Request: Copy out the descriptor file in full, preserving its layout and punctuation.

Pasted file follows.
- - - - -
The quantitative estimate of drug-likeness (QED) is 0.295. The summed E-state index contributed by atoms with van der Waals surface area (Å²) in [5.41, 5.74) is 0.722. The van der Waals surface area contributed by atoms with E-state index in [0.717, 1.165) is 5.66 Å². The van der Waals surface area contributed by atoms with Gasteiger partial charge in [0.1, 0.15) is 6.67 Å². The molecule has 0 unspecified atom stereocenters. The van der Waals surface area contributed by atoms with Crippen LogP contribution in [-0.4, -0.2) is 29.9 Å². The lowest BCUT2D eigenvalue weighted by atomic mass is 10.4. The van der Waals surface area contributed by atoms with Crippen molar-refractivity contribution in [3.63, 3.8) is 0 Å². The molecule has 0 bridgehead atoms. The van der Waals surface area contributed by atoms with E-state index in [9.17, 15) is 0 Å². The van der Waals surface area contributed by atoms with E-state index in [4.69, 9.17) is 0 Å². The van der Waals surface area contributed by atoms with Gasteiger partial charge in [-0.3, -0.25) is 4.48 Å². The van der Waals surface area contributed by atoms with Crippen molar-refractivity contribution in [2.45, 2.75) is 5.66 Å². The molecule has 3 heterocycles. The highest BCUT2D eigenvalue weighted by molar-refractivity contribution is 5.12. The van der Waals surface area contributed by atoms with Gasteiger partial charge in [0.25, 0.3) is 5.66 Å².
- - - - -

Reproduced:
The quantitative estimate of drug-likeness (QED) is 0.295. The summed E-state index contributed by atoms with van der Waals surface area (Å²) in [5.41, 5.74) is 0.722. The van der Waals surface area contributed by atoms with E-state index in [0.717, 1.165) is 5.66 Å². The van der Waals surface area contributed by atoms with Gasteiger partial charge in [0.1, 0.15) is 6.67 Å². The molecule has 0 unspecified atom stereocenters. The van der Waals surface area contributed by atoms with Crippen LogP contribution in [-0.4, -0.2) is 29.9 Å². The lowest BCUT2D eigenvalue weighted by atomic mass is 10.4. The van der Waals surface area contributed by atoms with Crippen molar-refractivity contribution in [3.63, 3.8) is 0 Å². The molecule has 0 bridgehead atoms. The van der Waals surface area contributed by atoms with E-state index in [9.17, 15) is 0 Å². The van der Waals surface area contributed by atoms with E-state index in [4.69, 9.17) is 0 Å². The van der Waals surface area contributed by atoms with Gasteiger partial charge in [-0.3, -0.25) is 4.48 Å². The van der Waals surface area contributed by atoms with Crippen molar-refractivity contribution in [2.45, 2.75) is 5.66 Å². The molecule has 3 heterocycles. The highest BCUT2D eigenvalue weighted by molar-refractivity contribution is 5.12. The van der Waals surface area contributed by atoms with Gasteiger partial charge in [0.25, 0.3) is 5.66 Å².